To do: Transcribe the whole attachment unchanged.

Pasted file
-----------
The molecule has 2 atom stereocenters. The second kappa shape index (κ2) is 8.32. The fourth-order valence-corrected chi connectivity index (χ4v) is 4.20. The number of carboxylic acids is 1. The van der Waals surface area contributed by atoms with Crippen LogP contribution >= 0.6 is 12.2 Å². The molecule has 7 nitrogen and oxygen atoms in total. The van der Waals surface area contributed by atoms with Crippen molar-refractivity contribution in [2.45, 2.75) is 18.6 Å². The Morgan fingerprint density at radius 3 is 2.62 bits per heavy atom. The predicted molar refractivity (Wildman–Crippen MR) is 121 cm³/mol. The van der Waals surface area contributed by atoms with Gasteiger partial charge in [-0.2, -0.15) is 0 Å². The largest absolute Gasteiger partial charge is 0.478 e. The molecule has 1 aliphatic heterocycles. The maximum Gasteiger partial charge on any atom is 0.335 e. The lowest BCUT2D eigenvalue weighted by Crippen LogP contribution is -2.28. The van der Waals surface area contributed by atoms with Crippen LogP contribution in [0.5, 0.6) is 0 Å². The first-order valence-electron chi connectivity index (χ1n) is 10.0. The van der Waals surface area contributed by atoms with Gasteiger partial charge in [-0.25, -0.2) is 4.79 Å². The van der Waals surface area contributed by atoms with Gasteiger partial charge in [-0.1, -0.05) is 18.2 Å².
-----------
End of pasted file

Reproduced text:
The molecule has 2 atom stereocenters. The second kappa shape index (κ2) is 8.32. The fourth-order valence-corrected chi connectivity index (χ4v) is 4.20. The number of carboxylic acids is 1. The van der Waals surface area contributed by atoms with Crippen LogP contribution >= 0.6 is 12.2 Å². The molecule has 7 nitrogen and oxygen atoms in total. The van der Waals surface area contributed by atoms with Crippen molar-refractivity contribution in [2.45, 2.75) is 18.6 Å². The Morgan fingerprint density at radius 3 is 2.62 bits per heavy atom. The predicted molar refractivity (Wildman–Crippen MR) is 121 cm³/mol. The van der Waals surface area contributed by atoms with Gasteiger partial charge in [-0.2, -0.15) is 0 Å². The largest absolute Gasteiger partial charge is 0.478 e. The molecule has 1 aliphatic heterocycles. The maximum Gasteiger partial charge on any atom is 0.335 e. The lowest BCUT2D eigenvalue weighted by Crippen LogP contribution is -2.28. The van der Waals surface area contributed by atoms with Crippen LogP contribution in [0.5, 0.6) is 0 Å². The first-order valence-electron chi connectivity index (χ1n) is 10.0. The van der Waals surface area contributed by atoms with Gasteiger partial charge in [-0.25, -0.2) is 4.79 Å². The van der Waals surface area contributed by atoms with Gasteiger partial charge in [-0.1, -0.05) is 18.2 Å².